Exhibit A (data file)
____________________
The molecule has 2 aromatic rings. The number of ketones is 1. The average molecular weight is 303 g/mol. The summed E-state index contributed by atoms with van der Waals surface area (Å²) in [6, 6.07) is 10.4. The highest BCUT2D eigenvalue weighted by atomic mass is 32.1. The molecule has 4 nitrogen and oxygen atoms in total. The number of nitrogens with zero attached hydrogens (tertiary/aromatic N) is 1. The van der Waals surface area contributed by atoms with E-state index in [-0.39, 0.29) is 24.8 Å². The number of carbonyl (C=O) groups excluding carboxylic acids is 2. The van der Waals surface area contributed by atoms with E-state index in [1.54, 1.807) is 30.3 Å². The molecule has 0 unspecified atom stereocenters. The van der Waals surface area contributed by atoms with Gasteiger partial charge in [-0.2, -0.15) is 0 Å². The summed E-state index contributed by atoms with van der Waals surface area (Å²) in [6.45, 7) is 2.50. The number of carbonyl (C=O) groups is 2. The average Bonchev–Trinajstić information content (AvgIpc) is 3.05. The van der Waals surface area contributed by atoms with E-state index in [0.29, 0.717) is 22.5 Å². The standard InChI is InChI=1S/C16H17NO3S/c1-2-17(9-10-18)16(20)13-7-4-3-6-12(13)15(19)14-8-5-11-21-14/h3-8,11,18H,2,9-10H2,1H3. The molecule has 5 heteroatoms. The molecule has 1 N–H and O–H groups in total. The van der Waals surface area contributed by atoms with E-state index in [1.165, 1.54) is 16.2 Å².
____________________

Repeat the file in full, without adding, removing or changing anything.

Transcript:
The molecule has 2 aromatic rings. The number of ketones is 1. The average molecular weight is 303 g/mol. The summed E-state index contributed by atoms with van der Waals surface area (Å²) in [6, 6.07) is 10.4. The highest BCUT2D eigenvalue weighted by atomic mass is 32.1. The molecule has 4 nitrogen and oxygen atoms in total. The number of nitrogens with zero attached hydrogens (tertiary/aromatic N) is 1. The van der Waals surface area contributed by atoms with E-state index in [-0.39, 0.29) is 24.8 Å². The number of carbonyl (C=O) groups excluding carboxylic acids is 2. The van der Waals surface area contributed by atoms with E-state index in [1.54, 1.807) is 30.3 Å². The molecule has 0 unspecified atom stereocenters. The van der Waals surface area contributed by atoms with Gasteiger partial charge in [-0.2, -0.15) is 0 Å². The summed E-state index contributed by atoms with van der Waals surface area (Å²) in [6.45, 7) is 2.50. The number of carbonyl (C=O) groups is 2. The average Bonchev–Trinajstić information content (AvgIpc) is 3.05. The van der Waals surface area contributed by atoms with E-state index in [0.29, 0.717) is 22.5 Å². The standard InChI is InChI=1S/C16H17NO3S/c1-2-17(9-10-18)16(20)13-7-4-3-6-12(13)15(19)14-8-5-11-21-14/h3-8,11,18H,2,9-10H2,1H3. The molecule has 5 heteroatoms. The molecule has 1 N–H and O–H groups in total. The van der Waals surface area contributed by atoms with E-state index in [1.165, 1.54) is 16.2 Å².